doctor woman

The story of Uplands Village really begins with a school called the Pleasant Hill Academy, established in 1884 by the American Missionary Association of the Congregational Christian Church.  Created to provide education to rural students on the Cumberland Plateau, the Pleasant Hill Academy was a boarding school dedicated to liberal arts, sciences, agriculture and vocational training.  The school was accredited by the University of Tennessee; all graduates were automatically accepted to UT.  It remained active until 1946, when the Cumberland County school system acquired the property for a public school.

In 1917, the Rev. Edwin Wharton came to the Academy to be its principal.  His wife, Dr. May Cravath Wharton, came with him to become the school doctor.  As “Dr. May” began her work, she became acutely aware of many medical needs – not only of the children of the Academy, but of the people in the surrounding area as well – many of whom lived in small, isolated mountain cabins.  When summoned, Dr. May would grab her bag without hesitation and head off into the woods to minister to those in great need.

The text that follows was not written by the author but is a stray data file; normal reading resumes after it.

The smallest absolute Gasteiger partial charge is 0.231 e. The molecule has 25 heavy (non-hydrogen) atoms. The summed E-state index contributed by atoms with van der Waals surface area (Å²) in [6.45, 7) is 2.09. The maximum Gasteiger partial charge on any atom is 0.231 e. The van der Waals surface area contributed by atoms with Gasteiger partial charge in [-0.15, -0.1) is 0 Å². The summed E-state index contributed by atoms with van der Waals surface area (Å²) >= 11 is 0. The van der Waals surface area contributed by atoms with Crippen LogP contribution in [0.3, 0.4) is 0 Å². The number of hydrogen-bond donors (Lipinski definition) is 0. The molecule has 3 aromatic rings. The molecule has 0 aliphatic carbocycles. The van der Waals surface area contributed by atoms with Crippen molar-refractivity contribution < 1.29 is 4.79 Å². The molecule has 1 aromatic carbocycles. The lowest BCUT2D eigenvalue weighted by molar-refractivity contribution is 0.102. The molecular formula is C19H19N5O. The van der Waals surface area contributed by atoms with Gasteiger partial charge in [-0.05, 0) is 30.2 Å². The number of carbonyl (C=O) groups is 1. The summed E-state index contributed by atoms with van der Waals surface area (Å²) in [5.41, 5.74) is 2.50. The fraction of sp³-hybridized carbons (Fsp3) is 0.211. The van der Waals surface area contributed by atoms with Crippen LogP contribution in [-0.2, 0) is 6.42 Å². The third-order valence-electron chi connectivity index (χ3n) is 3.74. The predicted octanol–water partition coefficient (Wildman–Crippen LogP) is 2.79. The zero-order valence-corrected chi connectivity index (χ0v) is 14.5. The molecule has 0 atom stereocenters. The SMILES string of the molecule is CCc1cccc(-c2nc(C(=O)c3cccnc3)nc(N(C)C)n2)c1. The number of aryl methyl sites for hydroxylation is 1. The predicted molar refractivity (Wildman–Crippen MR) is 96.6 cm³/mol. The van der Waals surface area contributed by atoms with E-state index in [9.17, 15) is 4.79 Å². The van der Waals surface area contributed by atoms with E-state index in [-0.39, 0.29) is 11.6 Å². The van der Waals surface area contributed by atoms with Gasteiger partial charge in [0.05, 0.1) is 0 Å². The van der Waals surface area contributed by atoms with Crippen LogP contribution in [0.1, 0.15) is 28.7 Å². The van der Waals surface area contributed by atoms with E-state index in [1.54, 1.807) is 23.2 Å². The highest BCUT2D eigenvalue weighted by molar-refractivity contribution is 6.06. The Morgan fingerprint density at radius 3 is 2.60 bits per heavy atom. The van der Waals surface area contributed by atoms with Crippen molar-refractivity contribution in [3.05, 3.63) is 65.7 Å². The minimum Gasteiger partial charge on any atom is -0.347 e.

Sadly, in 1920, while Dr. May was away on a fundraising tour for the Academy and the people of the Cumberland Plateau, her husband Edmund, became gravely ill.  He lived just long enough for her to make her way back to the school and be with him as he passed.  Before he died, he charged her to remain here with the mountain people who needed her.  But with her husband gone, Dr. May’s position at the Pleasant Hill Academy was gone as well.  And so, grieving, she planned to return to her New England roots.  As she was preparing to leave, several members of the community presented her with a petition, signed by 50 families, begging her to stay and be their “doctor woman.”  She did, and for the next 42 years she remained a dedicated and determined physician, winning the trust and changing the lives of the people of the Cumberland Plateau.


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